Ten years later, BBC News presents one of its funniest mistakes.
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It's 10 years since Guy Goma became a celebrity after he was mistaken for an internet expert and interviewed on BBC News TV.
The unemployed computer technician had been at the BBC for a job interview. But the graduate from the Congo gained worldwide attention after a mix-up saw him interviewed on air instead of Guy Kewney
Draw a line connecting the two boxes labeled 1. Draw another line connnecting the boxes labeled 2. Draw a third line connecting the boxes labeled 3. The lines can't intersect. The lines can't go beyond the bounds of the rectangle enclosing them. [ADD: The lines don't have to be straight.] There's nothing tricky or disappointing about the solution. (Here's the solution.) Read the rest
Great article by Nick Bilton in Vanity Fair about the future of Twitter.
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Vanity Fair special correspondent Nick Bilton reports on the state of Twitter, writing that the rise of its most famous user—Donald Trump—and the defection of its top executives, would seem to spell doom for the company. Early Twitter employees tell Bilton they regret their involvement in a company that became a tool of the alt-right, while a former developer says he regrets not building a tool to fight trolls.
“If anything,” Bilton writes, “Trump has become another headache for Twitter. Some in Silicon Valley have relayed to me that they wouldn’t work at Twitter precisely because of the platform it has afforded the incoming president. Early employees at Twitter have also said to me that they regret being involved in a company that would become a vessel for an army of alt-right trolls. One early Twitter developer recently told me that one of his biggest regrets in his career was not building some sort of design mechanism that could have helped Twitter extinguish its troll problem. If he had, we most certainly would be living in a different sort of world.”
My friend Kevin Mack (who did the Special Effects for Fight Club and many other movies) created a VR art experience called Blortasia for the HTC Vive. Here's a preview.
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Fly freely through a surreal maze of evolving sculptures. Take a break from reality and explore an animated psychedelic sculpture park. Wander through the labyrinth, soar across the open space, or just hang out and let the mesmerizing ever-changing sculptures provide a rejuvenating refuge for your mind. Blortasia combines art and flying in virtual reality.
m0nster0 posted this 3mm-thick slice of a Seymchan pallasite meteorite to Reddit. He says its "one of my favorite bits of space rock." I can't argue with that! He bought it on eBay from this guy, who sells some stunning specimens. Read the rest
What is a SaNDWiCH SLiCe? It's not cheese. Nor is it mere cheese food. It's not pasteurized process cheese food, either. Don't be misled into believing those who would tell you that it is imitation pasteurized process cheese food. Anyone who claims that it's simply flavored imitation pasteurized process cheese food is an outright liar. Because a true SaNDWiCH SLiCe is American flavored imitation pasteurized process cheese food.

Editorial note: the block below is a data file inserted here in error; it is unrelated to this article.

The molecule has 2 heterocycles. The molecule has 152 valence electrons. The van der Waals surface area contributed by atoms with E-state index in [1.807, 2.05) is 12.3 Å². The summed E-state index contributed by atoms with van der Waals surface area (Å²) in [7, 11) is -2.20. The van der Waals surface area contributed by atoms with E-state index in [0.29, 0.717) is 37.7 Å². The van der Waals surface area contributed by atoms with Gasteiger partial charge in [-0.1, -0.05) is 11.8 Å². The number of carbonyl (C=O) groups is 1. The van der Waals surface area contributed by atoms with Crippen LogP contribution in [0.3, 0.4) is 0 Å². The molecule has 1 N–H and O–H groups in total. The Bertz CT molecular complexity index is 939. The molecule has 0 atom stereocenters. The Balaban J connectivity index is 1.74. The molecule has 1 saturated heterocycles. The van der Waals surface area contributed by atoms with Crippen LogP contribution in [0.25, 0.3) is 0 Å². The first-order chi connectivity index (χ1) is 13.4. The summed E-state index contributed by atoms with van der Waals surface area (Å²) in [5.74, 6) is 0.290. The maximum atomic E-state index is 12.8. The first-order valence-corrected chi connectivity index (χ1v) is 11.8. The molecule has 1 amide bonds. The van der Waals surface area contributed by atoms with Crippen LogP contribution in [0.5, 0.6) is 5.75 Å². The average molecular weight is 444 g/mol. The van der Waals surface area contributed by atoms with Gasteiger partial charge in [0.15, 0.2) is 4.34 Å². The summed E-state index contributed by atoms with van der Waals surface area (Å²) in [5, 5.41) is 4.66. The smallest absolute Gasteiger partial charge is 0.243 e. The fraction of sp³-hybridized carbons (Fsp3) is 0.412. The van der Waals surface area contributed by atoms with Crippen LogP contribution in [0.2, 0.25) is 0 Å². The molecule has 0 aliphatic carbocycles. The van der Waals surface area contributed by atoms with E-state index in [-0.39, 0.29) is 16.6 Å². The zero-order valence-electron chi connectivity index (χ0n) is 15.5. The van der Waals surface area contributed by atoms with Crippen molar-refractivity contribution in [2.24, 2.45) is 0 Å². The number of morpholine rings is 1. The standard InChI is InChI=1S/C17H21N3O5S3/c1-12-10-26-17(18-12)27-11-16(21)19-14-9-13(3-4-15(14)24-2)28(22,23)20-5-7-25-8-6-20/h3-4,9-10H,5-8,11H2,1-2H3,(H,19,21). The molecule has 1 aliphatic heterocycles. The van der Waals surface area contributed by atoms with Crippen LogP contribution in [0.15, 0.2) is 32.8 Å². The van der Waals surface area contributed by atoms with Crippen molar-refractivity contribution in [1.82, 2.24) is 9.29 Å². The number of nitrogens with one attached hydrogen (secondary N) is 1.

According to Wikipedia cheese food is "made from cheese (and sometimes other, unfermented, dairy by-product ingredients), plus emulsifiers, saturated vegetable oils, extra salt, food colorings, whey or sugar. As a result, many flavors, colors, and textures of processed cheese exist. Its invention is credited to Walter Gerber of Thun, Switzerland, in 1911."
Curse you, Walter Gerber of Thun, Switzerland.
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Patents Expiring Today
is a website that lists patents expiring today.
Now you can make and sell this method of upcycling a plastic soda bottle into a chic purse. Read the rest
In this video a former sex worker describes what happened when an undercover officer had sex with her in an attempt to arrest her for prostitution. Shockingly, it's "not uncommon for police to have sexual contact with sex workers before arresting them for prostitution," says Tara Burns, who has started a petition to end this barbaric practice. "This is actually state-sponsored rape, and it's perfectly legal in Alaska."
Over 2,000 people have signed it so far. Read the rest
Writer Lindy West is done with Twitter. From her essay in The Guardian:
Twitter, for the past five years, has been a machine where I put in unpaid work and tension headaches come out. I write jokes there for free. I post political commentary for free. I answer questions for free. I teach feminism 101 for free. Off Twitter, these are all things by which I make my living – in fact, they comprise the totality of my income. But on Twitter, I do them pro bono and, in return, I am micromanaged in real time by strangers; neo-Nazis mine my personal life for vulnerabilities to exploit; and men enjoy unfettered, direct access to my brain so they can inform me, for the thousandth time, that they would gladly rape me if I weren’t so fat.